“You can almost taste the food in Bill Buford’s Dirt, an engrossing, beautifully written memoir about his life as a cook in France.” —The Wall Street Journal What does it take to master French cooking? This is the question that drives Bill Buford to abandon his perfectly happy life in New York City and pack up and (with a wife and three-year-old twin sons in tow) move to Lyon, the so-called gastronomic capital of France. But what was meant to be six months in a new and very foreign city turns into a wild five-year digression from normal life, as Buford apprentices at Lyon’s best boulangerie, studies at a legendary culinary school, and cooks at a storied Michelin-starred restaurant, where he discovers the exacting (and incomprehensibly punishing) rigueur of the professional kitchen. With his signature humor, sense of adventure, and masterful ability to bring an exotic and unknown world to life, Buford has written the definitive insider story of a city and its great culinary culture.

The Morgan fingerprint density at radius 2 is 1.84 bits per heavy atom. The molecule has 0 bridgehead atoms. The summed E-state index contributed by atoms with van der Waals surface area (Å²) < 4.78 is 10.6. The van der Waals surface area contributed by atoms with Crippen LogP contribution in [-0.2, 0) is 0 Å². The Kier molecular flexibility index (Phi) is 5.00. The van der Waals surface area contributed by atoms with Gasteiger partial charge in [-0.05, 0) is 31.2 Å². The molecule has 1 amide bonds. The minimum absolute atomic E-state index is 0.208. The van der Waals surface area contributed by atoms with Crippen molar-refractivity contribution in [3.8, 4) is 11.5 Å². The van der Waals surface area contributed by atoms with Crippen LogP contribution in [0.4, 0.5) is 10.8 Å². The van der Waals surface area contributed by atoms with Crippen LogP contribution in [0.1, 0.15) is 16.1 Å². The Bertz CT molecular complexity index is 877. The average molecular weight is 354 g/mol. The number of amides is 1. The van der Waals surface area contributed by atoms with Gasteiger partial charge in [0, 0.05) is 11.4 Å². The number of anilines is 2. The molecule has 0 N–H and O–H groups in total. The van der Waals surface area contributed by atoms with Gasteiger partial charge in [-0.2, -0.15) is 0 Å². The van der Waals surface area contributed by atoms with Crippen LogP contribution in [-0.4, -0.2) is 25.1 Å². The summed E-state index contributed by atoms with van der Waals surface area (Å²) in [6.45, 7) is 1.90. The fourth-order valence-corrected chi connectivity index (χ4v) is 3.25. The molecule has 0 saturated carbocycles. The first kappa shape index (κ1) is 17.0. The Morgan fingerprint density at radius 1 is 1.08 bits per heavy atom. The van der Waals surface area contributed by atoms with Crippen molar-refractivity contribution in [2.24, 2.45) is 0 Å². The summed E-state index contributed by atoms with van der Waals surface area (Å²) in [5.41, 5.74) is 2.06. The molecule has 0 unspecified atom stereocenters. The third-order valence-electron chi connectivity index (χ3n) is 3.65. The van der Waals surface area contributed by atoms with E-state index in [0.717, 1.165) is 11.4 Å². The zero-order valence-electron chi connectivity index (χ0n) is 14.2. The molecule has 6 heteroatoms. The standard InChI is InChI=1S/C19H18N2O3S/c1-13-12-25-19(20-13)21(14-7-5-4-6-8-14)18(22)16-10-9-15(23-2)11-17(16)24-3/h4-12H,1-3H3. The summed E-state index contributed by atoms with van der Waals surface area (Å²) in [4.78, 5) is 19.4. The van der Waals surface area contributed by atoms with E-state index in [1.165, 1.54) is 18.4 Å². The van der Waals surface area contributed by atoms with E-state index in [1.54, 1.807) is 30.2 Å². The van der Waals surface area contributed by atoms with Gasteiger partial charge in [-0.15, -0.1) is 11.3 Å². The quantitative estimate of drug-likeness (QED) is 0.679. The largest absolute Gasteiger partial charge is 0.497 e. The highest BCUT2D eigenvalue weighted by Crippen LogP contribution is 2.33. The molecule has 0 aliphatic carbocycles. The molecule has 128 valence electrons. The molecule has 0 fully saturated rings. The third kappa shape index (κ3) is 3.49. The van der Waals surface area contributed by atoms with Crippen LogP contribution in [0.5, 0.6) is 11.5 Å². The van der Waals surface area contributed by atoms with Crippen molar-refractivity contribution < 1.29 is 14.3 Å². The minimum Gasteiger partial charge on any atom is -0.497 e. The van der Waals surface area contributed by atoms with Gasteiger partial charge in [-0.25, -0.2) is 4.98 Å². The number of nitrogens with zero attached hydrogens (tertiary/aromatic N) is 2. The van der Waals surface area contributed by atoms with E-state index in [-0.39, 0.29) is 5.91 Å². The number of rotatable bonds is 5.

Book Revival: Philosophy and the Physicists (1937) Description/Summary:
This book is written by a philosopher for other philosophers and for that section of the reading public who buy in large quantities and, no doubt, devour with great earnestness the popular books written by scientists for their enlightenment. We common readers, to adapt a phrase from Samuel Johnson, are fitted neither to criticize physical theories not to decide what precisely are their implications. We are dependent upon the scientists for an exposition of those developments which – so we find them proclaiming – have important and far-reaching consequences for philosophy. Unfortunately, however, our popular expositors do not always serve us very well. The two who are most widely read in this country are Sir Arthur Eddington and Sir James Jeans. They are not always reliable guides. Their influence has been considerable upon the reading public, upon theologians, and upon preachers; they have even misled philosopher who should have known better. Accordingly, it has seemed to me to be worth while to examine in some detail the philosophical views that they have put forth and to criticize the grounds upon which these views are based.
Book All the Things I Should Have Known Description/Summary: